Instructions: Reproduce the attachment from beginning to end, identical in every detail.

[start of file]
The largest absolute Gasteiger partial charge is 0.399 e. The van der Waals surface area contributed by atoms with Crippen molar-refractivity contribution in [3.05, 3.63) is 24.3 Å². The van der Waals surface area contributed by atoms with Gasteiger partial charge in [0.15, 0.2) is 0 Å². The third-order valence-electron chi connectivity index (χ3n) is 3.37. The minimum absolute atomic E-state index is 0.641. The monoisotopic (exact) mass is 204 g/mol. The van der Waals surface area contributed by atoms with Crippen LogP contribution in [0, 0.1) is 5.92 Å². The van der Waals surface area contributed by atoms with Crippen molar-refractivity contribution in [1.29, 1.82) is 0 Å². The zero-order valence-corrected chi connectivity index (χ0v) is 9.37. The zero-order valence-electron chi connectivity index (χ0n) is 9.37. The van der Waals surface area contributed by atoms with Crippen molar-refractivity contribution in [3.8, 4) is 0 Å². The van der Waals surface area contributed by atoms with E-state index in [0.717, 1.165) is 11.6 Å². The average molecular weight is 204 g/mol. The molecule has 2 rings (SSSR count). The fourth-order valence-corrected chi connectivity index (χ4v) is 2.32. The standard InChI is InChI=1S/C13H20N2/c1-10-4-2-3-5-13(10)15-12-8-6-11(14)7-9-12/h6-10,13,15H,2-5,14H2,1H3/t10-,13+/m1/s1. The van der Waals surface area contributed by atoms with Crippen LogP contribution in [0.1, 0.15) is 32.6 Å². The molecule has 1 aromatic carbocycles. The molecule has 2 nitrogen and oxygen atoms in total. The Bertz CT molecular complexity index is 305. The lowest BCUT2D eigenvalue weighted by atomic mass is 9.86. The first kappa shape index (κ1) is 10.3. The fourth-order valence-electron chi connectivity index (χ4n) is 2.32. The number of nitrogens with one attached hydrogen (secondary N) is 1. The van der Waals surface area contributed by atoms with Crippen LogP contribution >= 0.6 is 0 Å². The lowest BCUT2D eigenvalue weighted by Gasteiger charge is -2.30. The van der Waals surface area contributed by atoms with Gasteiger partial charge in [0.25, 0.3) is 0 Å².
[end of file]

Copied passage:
The largest absolute Gasteiger partial charge is 0.399 e. The van der Waals surface area contributed by atoms with Crippen molar-refractivity contribution in [3.05, 3.63) is 24.3 Å². The van der Waals surface area contributed by atoms with Gasteiger partial charge in [0.15, 0.2) is 0 Å². The third-order valence-electron chi connectivity index (χ3n) is 3.37. The minimum absolute atomic E-state index is 0.641. The monoisotopic (exact) mass is 204 g/mol. The van der Waals surface area contributed by atoms with Crippen LogP contribution in [0, 0.1) is 5.92 Å². The van der Waals surface area contributed by atoms with Crippen molar-refractivity contribution in [1.29, 1.82) is 0 Å². The zero-order valence-corrected chi connectivity index (χ0v) is 9.37. The zero-order valence-electron chi connectivity index (χ0n) is 9.37. The van der Waals surface area contributed by atoms with Crippen molar-refractivity contribution in [3.8, 4) is 0 Å². The van der Waals surface area contributed by atoms with E-state index in [0.717, 1.165) is 11.6 Å². The average molecular weight is 204 g/mol. The molecule has 2 rings (SSSR count). The fourth-order valence-corrected chi connectivity index (χ4v) is 2.32. The standard InChI is InChI=1S/C13H20N2/c1-10-4-2-3-5-13(10)15-12-8-6-11(14)7-9-12/h6-10,13,15H,2-5,14H2,1H3/t10-,13+/m1/s1. The van der Waals surface area contributed by atoms with Crippen LogP contribution in [0.1, 0.15) is 32.6 Å². The molecule has 1 aromatic carbocycles. The molecule has 2 nitrogen and oxygen atoms in total. The Bertz CT molecular complexity index is 305. The lowest BCUT2D eigenvalue weighted by atomic mass is 9.86. The first kappa shape index (κ1) is 10.3. The fourth-order valence-electron chi connectivity index (χ4n) is 2.32. The number of nitrogens with one attached hydrogen (secondary N) is 1. The van der Waals surface area contributed by atoms with Crippen LogP contribution >= 0.6 is 0 Å². The lowest BCUT2D eigenvalue weighted by Gasteiger charge is -2.30. The van der Waals surface area contributed by atoms with Gasteiger partial charge in [0.25, 0.3) is 0 Å².